Then Job answered the LORD, and said,…
Job, chastened with severe afflictions, harassed by the biting words of incompetent teachers, and now by the Divine voice humbled into the very dust, makes his lowly confession unto Almighty God, and casts himself upon the Divine forbearance and mercy. The confession of this truly humble, lowly, contrite, and obedient heart embraces -
I. A JUST APPREHENSION OF THE DIVINE POWER. The ability of God to work all in all - to do whatsoever he pleaseth. "Now I know that thou canst do everything."
II. A LOWLY RECOGNITION OF THE DIVINE KNOWLEDGE. "No thought can be withholden from thee." Not only the visible works of the world are before the eye of the Almighty, but the very thoughts and intents of the mind (ver. 2).
III. A BECOMING ACKNOWLEDGMENT OF PERSONAL IGNORANCE, ERROR, AND PRESUMPTION. (Ver. 3.) Before God Job confesses his faults, though in presence of man he maintained his untarnished integrity. But he who may feel himself able to answer to his fellow may fall silent before the infinitely Holy One. Job's confession reveals -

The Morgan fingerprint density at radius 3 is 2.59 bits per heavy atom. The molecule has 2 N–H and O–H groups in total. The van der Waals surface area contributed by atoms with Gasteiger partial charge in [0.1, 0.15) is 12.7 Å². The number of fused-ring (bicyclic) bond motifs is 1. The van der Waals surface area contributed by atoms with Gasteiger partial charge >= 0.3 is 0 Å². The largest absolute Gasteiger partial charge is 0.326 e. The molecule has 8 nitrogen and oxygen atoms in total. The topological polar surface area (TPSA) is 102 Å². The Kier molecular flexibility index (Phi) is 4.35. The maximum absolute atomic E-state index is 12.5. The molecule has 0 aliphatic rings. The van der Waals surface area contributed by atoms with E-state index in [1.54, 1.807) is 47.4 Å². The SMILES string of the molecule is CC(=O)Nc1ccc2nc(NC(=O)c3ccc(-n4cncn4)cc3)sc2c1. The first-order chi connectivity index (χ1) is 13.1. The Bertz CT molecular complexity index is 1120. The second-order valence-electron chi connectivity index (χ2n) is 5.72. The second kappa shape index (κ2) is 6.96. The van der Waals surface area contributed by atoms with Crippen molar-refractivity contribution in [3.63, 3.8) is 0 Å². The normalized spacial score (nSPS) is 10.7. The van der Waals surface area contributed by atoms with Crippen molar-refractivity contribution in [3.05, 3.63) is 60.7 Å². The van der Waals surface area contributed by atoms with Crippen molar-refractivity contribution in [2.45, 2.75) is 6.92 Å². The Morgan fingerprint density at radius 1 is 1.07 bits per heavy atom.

IV. A LOWLY PENITENCE, which finds its expression in fervent prayer (ver. 4). Job is willing to be taught of God. He abandons his own self-confident boasting. He is truly humbled. All this is produced by -
V. A VIVID PERCEPTION OF THE SUPREME NATURE OF GOD. He is not dependent for this upon the teachings of friends. "Now mine eye seeth thee." The true vision of God humbles the proudest heart. It is finally perfected -
VI. IN SELF-ABHORRENCE AND SINCERE REPENTANCE. This is the end of all When man has reached his lowest estate he may be lifted up. The whole course of Job's affliction with the whole teaching of the poem brings the sufferer in penitent, contrite humiliation to the footstool of Divine mercy. "In dust and ashes" Job repents, renounces all his claim to self-righteousness, and casts himself upon that God who has declared himself to be just, to care for his creatures, and to wait as with open ear to listen to the voice of their cry. Job is truly broken before God. All his pride is crushed. He is a lowly suppliant. He justifies God in his own self-condemnation. - R.G.
Parallel VersesKJV: Then Job answered the LORD, and said,